The heroes are Marty Grosz, guitar and vocal; James Dapogny, piano; Duke Heitger, trumpet; Bob Havens, trombone; Bob Reitmeier, clarinet; Vince Giordano, tuba, string bass; Arnie Kinsella, drums, and the song is the venerable BEALE STREET BLUES, with Marty’s three vocal choruses deeply rooted in Jack Teagarden, which is a lovely thing.

Chris Smith calls this “a joyous and soulful happy blues.” I hope you delight in it as I do:

Yes, these moments of collective ecstasy — and I don’t exaggerate — happen now. I’ve been there and witnessed them. But this assemblage of dear intent artists is not coming our way again, so these minutes are precious. And I would think so even if someone else had held the camera. Bless these fellows all.

May your happiness increase!


Danyel Nicholas, clarinet, eyeglasses, cufflinks, wall hanging, inscrutable expression, table, chair. Location and occasion unknown.

It’s my pleasure to present a group to you, its members expert and passionate although not all that well-known, its instrumentation clarinet / soprano saxophone, viola, and double bass.

Some of you might say, “That’s seriously unorthodox,” and perhaps you’d be right since groups with this instrumentation aren’t the usual. But the question of “orthodox” instrumentation has long been shaped by players’ desires to reproduce a certain desirable sound — whether Bob Crosby’s Bobcats or Charlie Parker’s quintets. And, of course, the marketplace — music as recognizable reproducible product — was a driving force, so that the Benny Goodman trio gave rise to other clarinet-piano-drums groups.

But left to their own devices, musicians looked for other sympathetic souls who could play. Alto, clarinet, guitar, string bass? Sure. Cornet, bass saxophone, piano, guitar? Let’s go.

Hear for yourself.

Goodness, don’t they swing? — with such dancing rhythms, shifting tonalities, and an overall translucency. And the CONSORT is such a sweet triumph — its precursor is the Basie rhythm section — of complete unity and complete individuality all at once.

I’ll have another. How about something slightly more unexpected?

Why stop now?

What we loosely call “cyberspace” is like the grab bag at the children’s party: sometimes you get a neatly wrapped package of worn socks; sometimes you find a jewel.

I first met Danyel Nicholas (clarinet, soprano saxophone, and imagination) when he left a wonderfully articulated comment on a video of the EarRegulars. I wanted to find out who this thinking person was, and instigated a conversation, which led me to the videos of the CHAMBER JAZZ CONSORT, also featuring Micha Daniels, viola, and Roland Effgen, double bass. The video performances were a sweet ardent breeze to my sensibilities, and I asked Danyel to tell me where all this light-hearted expert fervent joy had come from:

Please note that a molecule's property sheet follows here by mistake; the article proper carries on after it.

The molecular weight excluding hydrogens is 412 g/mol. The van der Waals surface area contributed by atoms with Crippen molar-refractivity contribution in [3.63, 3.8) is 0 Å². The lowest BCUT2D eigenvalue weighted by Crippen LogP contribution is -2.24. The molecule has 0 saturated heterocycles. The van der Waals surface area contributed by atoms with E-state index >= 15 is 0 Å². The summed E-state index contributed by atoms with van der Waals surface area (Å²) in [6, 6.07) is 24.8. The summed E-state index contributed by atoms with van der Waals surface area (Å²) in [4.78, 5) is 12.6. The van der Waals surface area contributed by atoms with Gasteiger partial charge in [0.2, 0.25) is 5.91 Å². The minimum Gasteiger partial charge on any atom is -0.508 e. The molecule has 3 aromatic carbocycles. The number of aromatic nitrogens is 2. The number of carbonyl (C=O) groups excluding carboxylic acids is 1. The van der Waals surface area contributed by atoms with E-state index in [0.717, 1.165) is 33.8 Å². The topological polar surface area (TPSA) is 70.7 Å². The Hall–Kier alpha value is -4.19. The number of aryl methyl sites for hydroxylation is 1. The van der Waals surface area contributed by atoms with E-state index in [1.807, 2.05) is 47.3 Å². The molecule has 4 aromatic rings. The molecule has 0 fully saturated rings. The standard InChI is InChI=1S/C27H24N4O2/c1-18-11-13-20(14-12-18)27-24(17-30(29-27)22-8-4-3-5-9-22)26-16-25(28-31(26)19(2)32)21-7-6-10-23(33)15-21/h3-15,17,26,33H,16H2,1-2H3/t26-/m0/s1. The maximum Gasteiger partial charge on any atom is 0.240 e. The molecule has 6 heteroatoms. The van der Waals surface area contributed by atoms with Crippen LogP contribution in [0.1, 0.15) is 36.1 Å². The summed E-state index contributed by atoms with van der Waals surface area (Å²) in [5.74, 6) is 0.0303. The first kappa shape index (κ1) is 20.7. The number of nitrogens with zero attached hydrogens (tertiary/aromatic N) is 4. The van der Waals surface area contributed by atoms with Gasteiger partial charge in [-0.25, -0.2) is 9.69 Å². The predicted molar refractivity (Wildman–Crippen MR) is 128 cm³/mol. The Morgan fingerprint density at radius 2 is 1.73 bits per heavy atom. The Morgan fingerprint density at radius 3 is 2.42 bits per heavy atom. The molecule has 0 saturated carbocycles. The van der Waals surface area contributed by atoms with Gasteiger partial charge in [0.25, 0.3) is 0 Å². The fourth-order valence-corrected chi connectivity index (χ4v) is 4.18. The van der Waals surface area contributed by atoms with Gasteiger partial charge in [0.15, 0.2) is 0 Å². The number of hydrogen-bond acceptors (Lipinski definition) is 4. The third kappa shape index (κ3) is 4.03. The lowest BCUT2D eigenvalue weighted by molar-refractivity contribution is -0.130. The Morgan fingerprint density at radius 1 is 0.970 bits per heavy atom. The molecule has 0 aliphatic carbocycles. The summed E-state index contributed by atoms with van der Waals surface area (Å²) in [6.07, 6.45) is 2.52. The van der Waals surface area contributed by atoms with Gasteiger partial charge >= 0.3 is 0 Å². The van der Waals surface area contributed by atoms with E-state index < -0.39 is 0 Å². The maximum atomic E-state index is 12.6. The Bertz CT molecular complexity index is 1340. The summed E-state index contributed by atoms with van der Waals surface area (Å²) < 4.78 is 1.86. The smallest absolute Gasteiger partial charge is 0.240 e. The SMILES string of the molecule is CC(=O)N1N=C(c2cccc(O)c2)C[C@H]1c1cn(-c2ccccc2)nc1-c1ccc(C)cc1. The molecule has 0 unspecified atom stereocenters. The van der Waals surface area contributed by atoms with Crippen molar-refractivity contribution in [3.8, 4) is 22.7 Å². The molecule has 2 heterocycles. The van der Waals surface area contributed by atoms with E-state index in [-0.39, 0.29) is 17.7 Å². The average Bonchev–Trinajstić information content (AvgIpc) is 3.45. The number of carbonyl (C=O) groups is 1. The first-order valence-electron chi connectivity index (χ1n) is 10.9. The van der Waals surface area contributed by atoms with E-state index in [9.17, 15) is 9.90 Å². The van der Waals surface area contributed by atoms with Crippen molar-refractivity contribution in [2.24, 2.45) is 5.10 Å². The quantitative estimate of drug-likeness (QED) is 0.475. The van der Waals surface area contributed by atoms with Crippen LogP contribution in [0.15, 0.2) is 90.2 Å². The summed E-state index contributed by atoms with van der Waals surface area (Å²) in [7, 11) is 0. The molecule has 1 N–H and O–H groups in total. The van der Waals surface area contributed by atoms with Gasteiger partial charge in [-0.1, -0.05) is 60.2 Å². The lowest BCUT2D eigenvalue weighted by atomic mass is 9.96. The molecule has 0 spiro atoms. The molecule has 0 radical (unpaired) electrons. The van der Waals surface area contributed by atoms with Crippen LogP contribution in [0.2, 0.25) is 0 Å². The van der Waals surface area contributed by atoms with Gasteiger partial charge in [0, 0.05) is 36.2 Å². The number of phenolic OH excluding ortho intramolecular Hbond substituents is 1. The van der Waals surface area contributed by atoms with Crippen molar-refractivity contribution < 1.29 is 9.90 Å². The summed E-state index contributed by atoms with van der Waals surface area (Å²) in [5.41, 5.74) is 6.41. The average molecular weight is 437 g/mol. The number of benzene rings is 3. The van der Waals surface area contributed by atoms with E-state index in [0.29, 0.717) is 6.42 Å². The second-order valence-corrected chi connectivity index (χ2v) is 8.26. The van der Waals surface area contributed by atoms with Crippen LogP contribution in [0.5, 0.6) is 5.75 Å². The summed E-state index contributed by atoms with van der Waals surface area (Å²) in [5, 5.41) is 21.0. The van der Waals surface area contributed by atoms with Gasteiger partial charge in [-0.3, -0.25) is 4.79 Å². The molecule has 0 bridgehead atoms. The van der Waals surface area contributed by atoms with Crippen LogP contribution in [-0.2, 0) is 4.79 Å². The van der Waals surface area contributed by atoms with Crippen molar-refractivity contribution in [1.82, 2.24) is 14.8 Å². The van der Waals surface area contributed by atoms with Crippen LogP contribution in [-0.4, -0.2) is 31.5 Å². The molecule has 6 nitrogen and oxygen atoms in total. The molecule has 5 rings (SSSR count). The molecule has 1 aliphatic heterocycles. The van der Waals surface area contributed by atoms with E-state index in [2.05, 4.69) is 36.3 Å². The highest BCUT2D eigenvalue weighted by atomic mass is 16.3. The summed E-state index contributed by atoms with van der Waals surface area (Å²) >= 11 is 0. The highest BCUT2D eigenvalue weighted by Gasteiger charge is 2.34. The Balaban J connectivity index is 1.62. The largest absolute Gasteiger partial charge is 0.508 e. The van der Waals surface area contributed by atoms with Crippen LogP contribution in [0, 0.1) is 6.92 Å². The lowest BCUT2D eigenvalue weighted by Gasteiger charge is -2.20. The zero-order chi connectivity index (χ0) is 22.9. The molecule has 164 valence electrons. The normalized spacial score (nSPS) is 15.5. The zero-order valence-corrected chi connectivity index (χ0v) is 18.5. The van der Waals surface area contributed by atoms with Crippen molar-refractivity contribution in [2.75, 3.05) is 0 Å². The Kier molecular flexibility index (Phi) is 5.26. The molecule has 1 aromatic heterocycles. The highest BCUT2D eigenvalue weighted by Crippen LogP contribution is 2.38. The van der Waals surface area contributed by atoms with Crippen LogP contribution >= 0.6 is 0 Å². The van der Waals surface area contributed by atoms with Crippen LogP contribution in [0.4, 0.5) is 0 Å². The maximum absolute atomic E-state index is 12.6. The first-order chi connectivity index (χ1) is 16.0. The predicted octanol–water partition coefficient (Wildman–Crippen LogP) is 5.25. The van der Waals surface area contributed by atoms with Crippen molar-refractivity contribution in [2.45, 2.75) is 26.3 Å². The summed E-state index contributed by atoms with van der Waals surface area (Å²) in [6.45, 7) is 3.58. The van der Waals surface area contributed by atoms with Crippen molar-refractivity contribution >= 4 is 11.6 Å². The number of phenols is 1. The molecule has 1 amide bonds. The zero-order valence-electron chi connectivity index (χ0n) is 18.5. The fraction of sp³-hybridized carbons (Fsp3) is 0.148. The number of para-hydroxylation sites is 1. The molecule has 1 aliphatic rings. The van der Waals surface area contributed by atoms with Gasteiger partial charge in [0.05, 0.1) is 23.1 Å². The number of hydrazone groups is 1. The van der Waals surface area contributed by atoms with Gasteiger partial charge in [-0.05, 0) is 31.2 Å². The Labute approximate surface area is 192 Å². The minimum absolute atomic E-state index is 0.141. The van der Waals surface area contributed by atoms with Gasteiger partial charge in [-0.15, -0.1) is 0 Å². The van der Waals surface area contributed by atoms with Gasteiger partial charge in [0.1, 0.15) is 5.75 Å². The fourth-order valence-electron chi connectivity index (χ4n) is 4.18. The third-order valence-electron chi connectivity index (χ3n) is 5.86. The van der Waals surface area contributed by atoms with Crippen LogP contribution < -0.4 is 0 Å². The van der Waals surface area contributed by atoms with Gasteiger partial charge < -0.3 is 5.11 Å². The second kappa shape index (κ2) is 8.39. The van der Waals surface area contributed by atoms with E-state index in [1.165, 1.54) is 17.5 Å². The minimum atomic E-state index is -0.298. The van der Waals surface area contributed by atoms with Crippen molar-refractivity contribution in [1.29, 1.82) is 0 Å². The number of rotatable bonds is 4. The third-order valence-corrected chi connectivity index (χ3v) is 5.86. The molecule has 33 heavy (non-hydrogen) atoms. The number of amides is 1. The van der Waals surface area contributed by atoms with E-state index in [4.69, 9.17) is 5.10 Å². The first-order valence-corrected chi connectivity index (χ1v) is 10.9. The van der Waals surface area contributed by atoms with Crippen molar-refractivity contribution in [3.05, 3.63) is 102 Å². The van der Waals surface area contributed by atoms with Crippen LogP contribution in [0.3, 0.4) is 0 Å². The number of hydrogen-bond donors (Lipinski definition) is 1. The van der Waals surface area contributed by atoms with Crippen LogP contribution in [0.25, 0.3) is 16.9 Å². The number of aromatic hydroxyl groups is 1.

Chamber Jazz Consort was formed after I came back from New York (where I studied with Mark Lopeman and, to a lesser extent, with the late Phil Schaap–history is a very important part of music as my favourite composers and even players tend to be all historic) wrote some arrangements and tried to re-vitalise my old swing band I had left behind and that John Defferary had kind of inherited but was no longer interested in. Those cats however couldn’t handle the amount of writing and detailed notation. Then came the pandemic and we decided to shrink to the minimum size. I had grown up “bilingual” in musical terms and always drifted towards substantial compositions (Jelly Roll, Ellington, Benny Carter) in Jazz. I am not so much interested in Third Stream as Jazz clearly already is a third stream, but I think form and instrumentation are not definitive yet, as many jazz musicians simply don’t have the time to study Lully or Schubert. I like counterpoint and try to write obbligato accompaniment that is not an organic version of band in a box. That’s why I am particularly fond of the EarRegulars and always relished the occasions when Scott Robinson played Trumbauer on a Sarrusophone.

I pursued Danyel a little more, saying that my readers — and I — wanted to know, “Where on earth did this fellow come from?” and got this witty reply:

What were I & where? That’s a tough one!——
In the 80s I studied composition and played piano, in the 90s lute and viol (in Frankfurt/Germany at Clara Schuman’s conservatory…) but played mostly modern jazz (clarinet & alto) as nobody here was seriously playing earlier jazz, or any early music for that matter, especially in my generation. I had however loved Ellington, Jelly, Henderson, or the Missourians ever since friends of my parents, when I was “knee-high to a duck,” gave me stacks of strange records they thought I might like. I did!